Thursday, July 23, 2009

Murals Mishmash

Graffiti on ancillary flood wall, behind Pat's Cafe

On July 13, 2009, the Portsmouth City Council gave a first reading to an ordinance that should be of concern to the citizens of Portsmouth. The language reads: “Ordinance authorizing the Mayor of the City of Portsmouth to enter into a lease agreement with the Portsmouth Murals, Inc. for the purpose of assisting Portsmouth Murals, Inc. (PMI) in securing a grant from the Ohio Cultural Facilities Commission for additional floodwall murals. The deadline for submission of the necessary documents for this grant is July 30, 2009.

This ordinance should be of concern to the citizens of Portsmouth for a number of reasons, including the point that Mayor Kalb and First Ward Councilman Mike Mearan are virtual lame ducks who are in what are probably their last months in office. Lame ducks, about to lose their control of the goose that lays the golden eggs, are known to resort to monkey business.

But there are other even more compelling reason for citizens to view the ordinance with suspicion. To begin with, the ordinance was added to the agenda at the last minute and is tied to a fast approaching deadline: the last line of the ordinance says, “The deadline for submission of the necessary documents for this grant is July 30, 2009.” Beware of ordinances that are added to the agenda at the last minute, are tied to fast approaching deadlines, and are passed on a single reading rather than the customary three. One of the lessons we learned from the Marting scam is that every ordinance that is vaguely worded and must be passed in one reading on the grounds that time is of the essence should be not only viewed suspiciously but scrutinized very carefully. Fortunately, after some reservations were raised, the ordinance was not passed in one reading. It is scheduled for a second reading at the July 27 council meeting. But since the ordinance is tied to a July 30 deadline, we can expect the backers of the ordinance to argue that it must be passed at the July 27 meeting on a second reading or PMI will lose the $250,000.

Another reason for citizens to be concerned about the mural ordinance is the vagueness of the language and the possibility that the vagueness of the language alone makes the ordinance, on the face of it, legally questionable. How can the city government lease property vital to the safety of the city to a private corporation that is in the mural business? That makes no more sense than leasing it to somebody in the donut business. Doesn’t the Army Corps of Engineers have something to say about it? Nor is it made clear in the ordinance whether the city is proposing to lease the flood wall itself, the physical concrete structure, or only the murals on the wall, and if it is the murals on the wall, is it all of them or just the ones the $250,000 will pay for? But does the city own the murals? Portsmouth Murals Inc. owns the murals, doesn’t it? And if PMI owns the murals, how could it lease them from the city? This could be worse than a mishmash. This could be meshugas.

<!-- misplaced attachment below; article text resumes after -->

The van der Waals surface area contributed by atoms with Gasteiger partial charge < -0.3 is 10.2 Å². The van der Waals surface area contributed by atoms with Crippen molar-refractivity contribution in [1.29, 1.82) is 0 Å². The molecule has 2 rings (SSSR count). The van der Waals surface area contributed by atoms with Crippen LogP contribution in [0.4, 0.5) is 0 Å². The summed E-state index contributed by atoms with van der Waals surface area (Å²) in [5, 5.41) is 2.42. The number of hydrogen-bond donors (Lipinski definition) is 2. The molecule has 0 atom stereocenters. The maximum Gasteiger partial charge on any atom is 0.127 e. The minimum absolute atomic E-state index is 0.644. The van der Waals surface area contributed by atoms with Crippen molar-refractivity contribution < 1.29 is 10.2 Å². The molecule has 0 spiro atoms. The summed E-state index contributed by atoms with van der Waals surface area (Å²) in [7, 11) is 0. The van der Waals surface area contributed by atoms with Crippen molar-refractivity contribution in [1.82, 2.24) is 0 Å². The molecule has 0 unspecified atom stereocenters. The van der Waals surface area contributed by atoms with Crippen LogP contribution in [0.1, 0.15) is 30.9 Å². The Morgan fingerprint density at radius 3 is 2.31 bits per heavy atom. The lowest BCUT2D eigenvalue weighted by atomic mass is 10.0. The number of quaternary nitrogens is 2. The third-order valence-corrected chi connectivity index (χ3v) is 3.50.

Experts say there are three kinds of property: real, private, and intellectual. The physical concrete wall would be real property, like land or a house is. Private property is something that is transportable, like the drapes or paintings hanging on the wall of a house. Are the murals, by this definition, private property? I don’t think so, since they are permanently attached to the flood wall. The murals are apparently neither real or private property. Are they intellectual property? Quite possibly. The Encarta definition of intellectual property is “property from original thought protected by law: original creative work manifested in a tangible form that can be legally protected, e.g. by a patent, trademark, or copyright.” The flood wall murals would seem to be covered by that definition.

Does anyone have a patent, trademark, or copyright on the murals? The artist Robert Dafford claims to have a copyright on the murals. Does PMI also have a copyright? What is the contractual relationship between Dafford and PMI? Is Dafford a party to this proposal of the city to lease the murals to the PMI? If Dafford alone has the copyright to the murals, isn’t he the one who should be leasing them to the PMI? These are questions that need be asked, if they haven’t already, and if they have been asked and answered, shouldn’t the answers be made public?

There are lots of other questions that could be asked about the relationship between Dafford, the PMI, and the city government, as well as the role of the Ohio Cultural Facilities Commission and Todd Book in what may turn out to be a royal legal and political mess. What should not be overlooked is that PMI is an arm of the Southern Ohio Growth Partnership. Both the PMI and the SOGP have offices cheek by jowl in the Welcome Center. In my view, the Welcome Center is the real home of city government in Portsmouth, and the SOGP is the city’s shadow government. As for the “Murals Mishmash,” you can bet dollars to Mrs. Renison’s Donuts that where pork is involved the SOGP is too.